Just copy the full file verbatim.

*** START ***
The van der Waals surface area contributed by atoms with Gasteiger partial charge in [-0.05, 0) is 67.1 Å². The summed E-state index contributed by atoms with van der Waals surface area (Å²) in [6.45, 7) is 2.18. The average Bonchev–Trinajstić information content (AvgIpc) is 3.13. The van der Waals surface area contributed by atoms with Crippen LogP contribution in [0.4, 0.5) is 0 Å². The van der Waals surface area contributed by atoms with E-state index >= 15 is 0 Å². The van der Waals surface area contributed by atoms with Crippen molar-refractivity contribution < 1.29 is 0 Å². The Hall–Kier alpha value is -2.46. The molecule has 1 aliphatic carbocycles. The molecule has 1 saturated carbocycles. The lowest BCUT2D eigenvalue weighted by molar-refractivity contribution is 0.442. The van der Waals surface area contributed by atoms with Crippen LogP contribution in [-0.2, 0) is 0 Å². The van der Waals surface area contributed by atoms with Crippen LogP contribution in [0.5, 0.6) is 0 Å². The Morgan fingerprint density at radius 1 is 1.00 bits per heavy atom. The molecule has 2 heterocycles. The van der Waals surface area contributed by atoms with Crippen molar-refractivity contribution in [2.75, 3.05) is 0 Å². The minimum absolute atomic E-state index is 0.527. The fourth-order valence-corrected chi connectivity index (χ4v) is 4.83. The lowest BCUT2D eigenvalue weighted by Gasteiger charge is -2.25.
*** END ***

The van der Waals surface area contributed by atoms with Gasteiger partial charge in [-0.05, 0) is 67.1 Å². The summed E-state index contributed by atoms with van der Waals surface area (Å²) in [6.45, 7) is 2.18. The average Bonchev–Trinajstić information content (AvgIpc) is 3.13. The van der Waals surface area contributed by atoms with Crippen LogP contribution in [0.4, 0.5) is 0 Å². The van der Waals surface area contributed by atoms with E-state index >= 15 is 0 Å². The van der Waals surface area contributed by atoms with Crippen molar-refractivity contribution < 1.29 is 0 Å². The Hall–Kier alpha value is -2.46. The molecule has 1 aliphatic carbocycles. The molecule has 1 saturated carbocycles. The lowest BCUT2D eigenvalue weighted by molar-refractivity contribution is 0.442. The van der Waals surface area contributed by atoms with Crippen LogP contribution in [-0.2, 0) is 0 Å². The van der Waals surface area contributed by atoms with Crippen LogP contribution in [0.5, 0.6) is 0 Å². The Morgan fingerprint density at radius 1 is 1.00 bits per heavy atom. The molecule has 2 heterocycles. The van der Waals surface area contributed by atoms with Crippen molar-refractivity contribution in [2.75, 3.05) is 0 Å². The minimum absolute atomic E-state index is 0.527. The fourth-order valence-corrected chi connectivity index (χ4v) is 4.83. The lowest BCUT2D eigenvalue weighted by Gasteiger charge is -2.25.